Recently, NASA's Fermi Gamma-ray Space Telescope discovered no more, no less than 12 pulsars, and it also detected gamma ray pulse from 18 others. These findings are forcing scientists to rethink what we know about dying stars, as they totally underestimated the power of these stellar cilinders.
"We know of 1,800 pulsars, but until Fermi we saw only little wisps of energy from all but a handful of them," says Roger Romani of Stanford University, Calif. "Now, for dozens of pulsars, we're seeing the actual power of these machines."
Pulsars are rotating neutron stars, highly magnetized, that emit a beam of electromagnetic radiation with a period of the pulse variating from 8.5 seconds to just 1.5 miliseconds. They are what remains when a massive star explodes. They're also incredible cosmic dynamos and despite the fact that scientists don't fully understand this process, they can say for sure that very intense electric and magnetic fields spin and accelerate particles to speeds very close to that of light.
Most pulsars were found because they emitted pulses at radio wavelength which are emitted from the pulsar's poles. If these poles and the star's spin axis are not alligned exactly, then the beams would be swept across the sky, meaning that we can detect them only if such a beam meats a radio telescope. But data is often inaccurate or biased because these telescopes are situated on Earth
"That has colored our understanding of neutron stars for 40 years," Romani says. The radio beams are easy to detect, but they represent only a few parts per million of a pulsar's total power. Its gamma rays, on the other hand, account for 10 percent or more. "For the first time, Fermi is giving us an independent look at what heavy stars do. "
"We used to think the gamma rays emerged near the neutron star's surface from the polar cap, where the radio beams form," addsAlice Harding of NASA's Goddard Space Flight Center in Greenbelt, Md. "The new gamma-ray-only pulsars put that idea to rest."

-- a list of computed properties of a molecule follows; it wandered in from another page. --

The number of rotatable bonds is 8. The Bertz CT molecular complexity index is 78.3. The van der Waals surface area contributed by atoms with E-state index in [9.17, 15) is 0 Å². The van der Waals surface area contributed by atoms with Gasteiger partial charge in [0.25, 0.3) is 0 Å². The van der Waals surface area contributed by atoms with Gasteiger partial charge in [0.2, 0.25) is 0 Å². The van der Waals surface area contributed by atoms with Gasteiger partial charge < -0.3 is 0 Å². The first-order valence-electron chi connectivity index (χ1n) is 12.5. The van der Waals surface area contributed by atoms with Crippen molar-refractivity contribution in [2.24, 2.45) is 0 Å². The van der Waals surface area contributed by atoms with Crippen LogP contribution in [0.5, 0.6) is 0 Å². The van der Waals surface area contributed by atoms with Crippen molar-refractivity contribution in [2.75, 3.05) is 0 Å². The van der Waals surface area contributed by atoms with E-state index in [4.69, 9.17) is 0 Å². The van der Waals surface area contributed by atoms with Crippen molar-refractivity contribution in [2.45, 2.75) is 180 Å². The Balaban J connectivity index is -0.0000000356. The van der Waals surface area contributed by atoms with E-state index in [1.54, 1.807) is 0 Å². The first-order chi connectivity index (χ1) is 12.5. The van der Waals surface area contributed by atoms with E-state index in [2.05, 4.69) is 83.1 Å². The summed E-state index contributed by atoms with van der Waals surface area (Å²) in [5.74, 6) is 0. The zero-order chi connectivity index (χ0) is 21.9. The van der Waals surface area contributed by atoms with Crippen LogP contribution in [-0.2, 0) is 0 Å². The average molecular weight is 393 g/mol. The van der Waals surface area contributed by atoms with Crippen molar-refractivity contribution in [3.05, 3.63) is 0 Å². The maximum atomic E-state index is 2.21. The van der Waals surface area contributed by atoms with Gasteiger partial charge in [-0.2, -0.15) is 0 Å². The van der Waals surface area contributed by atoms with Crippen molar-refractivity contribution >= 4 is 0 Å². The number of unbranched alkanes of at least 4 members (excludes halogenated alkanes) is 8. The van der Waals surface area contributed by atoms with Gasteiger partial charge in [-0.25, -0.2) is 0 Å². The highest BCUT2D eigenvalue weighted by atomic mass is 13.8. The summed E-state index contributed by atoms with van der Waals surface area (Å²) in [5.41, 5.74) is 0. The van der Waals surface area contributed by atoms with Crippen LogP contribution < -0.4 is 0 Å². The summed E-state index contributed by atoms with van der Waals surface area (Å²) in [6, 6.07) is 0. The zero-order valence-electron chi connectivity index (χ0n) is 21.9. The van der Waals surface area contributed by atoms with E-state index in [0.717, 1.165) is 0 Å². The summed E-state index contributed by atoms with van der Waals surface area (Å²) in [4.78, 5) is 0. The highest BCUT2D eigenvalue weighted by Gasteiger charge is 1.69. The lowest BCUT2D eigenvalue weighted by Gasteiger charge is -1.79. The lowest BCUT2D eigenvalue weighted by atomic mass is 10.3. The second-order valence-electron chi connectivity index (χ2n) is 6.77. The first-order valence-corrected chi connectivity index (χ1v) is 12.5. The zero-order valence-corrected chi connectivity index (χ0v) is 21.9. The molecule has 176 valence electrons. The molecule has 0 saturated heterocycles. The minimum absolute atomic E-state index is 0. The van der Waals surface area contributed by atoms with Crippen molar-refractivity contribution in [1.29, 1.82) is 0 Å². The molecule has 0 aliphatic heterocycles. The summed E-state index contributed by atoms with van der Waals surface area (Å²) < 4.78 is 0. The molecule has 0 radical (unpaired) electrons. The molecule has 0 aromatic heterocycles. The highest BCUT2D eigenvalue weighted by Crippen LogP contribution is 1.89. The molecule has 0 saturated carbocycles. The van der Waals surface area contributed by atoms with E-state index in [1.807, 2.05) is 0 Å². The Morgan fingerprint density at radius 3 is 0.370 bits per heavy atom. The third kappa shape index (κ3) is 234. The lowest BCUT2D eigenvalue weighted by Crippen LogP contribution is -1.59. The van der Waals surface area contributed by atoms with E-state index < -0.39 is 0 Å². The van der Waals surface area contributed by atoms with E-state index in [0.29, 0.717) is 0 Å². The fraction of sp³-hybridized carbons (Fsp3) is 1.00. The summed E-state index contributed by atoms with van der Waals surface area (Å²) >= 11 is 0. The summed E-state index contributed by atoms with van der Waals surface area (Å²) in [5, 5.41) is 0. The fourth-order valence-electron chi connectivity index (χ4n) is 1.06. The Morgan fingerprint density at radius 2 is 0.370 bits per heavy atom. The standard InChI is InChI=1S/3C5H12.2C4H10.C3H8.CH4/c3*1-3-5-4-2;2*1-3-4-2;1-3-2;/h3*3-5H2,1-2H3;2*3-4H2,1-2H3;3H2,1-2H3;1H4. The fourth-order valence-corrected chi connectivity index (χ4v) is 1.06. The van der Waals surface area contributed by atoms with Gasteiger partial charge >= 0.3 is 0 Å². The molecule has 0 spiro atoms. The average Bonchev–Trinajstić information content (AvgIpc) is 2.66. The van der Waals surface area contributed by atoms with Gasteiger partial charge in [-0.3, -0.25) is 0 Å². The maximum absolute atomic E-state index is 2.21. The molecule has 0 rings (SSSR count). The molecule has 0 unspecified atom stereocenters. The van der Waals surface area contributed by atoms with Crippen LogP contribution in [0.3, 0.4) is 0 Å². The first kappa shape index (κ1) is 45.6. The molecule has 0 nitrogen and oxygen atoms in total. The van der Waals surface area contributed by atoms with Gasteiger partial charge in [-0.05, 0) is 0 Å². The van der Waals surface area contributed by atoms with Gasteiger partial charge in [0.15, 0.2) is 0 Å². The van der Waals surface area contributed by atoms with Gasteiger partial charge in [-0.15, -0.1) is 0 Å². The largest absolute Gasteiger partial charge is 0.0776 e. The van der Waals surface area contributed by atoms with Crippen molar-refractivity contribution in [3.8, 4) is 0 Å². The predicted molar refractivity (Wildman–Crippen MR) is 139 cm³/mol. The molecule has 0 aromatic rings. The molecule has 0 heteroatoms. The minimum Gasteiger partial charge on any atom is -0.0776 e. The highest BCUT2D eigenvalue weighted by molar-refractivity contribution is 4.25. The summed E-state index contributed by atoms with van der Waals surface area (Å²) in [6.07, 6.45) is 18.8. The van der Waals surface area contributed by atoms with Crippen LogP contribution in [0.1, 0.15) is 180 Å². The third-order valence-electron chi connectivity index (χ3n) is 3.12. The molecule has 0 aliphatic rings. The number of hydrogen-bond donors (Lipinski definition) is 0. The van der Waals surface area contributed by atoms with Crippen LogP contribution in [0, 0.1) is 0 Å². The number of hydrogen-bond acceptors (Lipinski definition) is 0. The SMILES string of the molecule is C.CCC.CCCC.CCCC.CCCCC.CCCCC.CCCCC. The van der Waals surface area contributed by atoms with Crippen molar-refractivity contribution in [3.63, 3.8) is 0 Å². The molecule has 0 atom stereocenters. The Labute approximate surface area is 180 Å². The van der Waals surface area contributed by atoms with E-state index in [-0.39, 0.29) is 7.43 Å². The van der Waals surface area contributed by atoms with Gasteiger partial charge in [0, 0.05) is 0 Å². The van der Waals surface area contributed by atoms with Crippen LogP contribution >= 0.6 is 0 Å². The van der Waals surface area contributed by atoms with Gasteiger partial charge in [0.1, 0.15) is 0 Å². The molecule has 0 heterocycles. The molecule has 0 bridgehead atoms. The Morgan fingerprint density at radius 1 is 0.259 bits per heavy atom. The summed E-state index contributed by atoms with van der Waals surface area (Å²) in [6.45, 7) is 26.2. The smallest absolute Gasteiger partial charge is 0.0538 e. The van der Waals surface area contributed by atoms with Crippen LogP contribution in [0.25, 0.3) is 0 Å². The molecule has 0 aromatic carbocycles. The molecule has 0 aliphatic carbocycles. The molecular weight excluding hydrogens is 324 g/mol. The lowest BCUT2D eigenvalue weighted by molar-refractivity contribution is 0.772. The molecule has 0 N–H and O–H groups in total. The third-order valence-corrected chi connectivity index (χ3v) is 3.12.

Now, scientists have their hands full with this new class of gamma-ray pulsars, which they believe arise far above the neutron star. Due to the fact that rotation powers their emissions they tend to slow down a bit as they "age"; however, Fermi picked up emissions from gamma rays from seven millisecond pulsars (which are called this way because they spin somewhere between 100 and 1000 times a second!!!). They tend to sometimes "break the rules", and "cohabitate" with a normal star, residing in binary systems.
Here are some animations to give you a better and more visual understanding of this.
Quick Time animation
Credit: NASA/Fermi/Cruz deWilde
These gamma-ray pulsars show that gamma rays must form in a broader region than believed previously. Here, you can see the radio beams (green) never intersect Earth, but the pulsed gamma rays (magenta) do.
Credit: NASA/Goddard Space Flight Center Conceptual Image Lab
But gamma ray pulsars are no longer lighthouses, as pointed out here.
Credit: NASA/Dana Berry
Isolated pulsars slowly slow down their spin, but if a pulsar "lives" in a binary system with a normal star, it actually goes faster and faster. As a result, you could have a pulsar that spins in just a few miliseconds. How fast can they go?? It's still uncertain.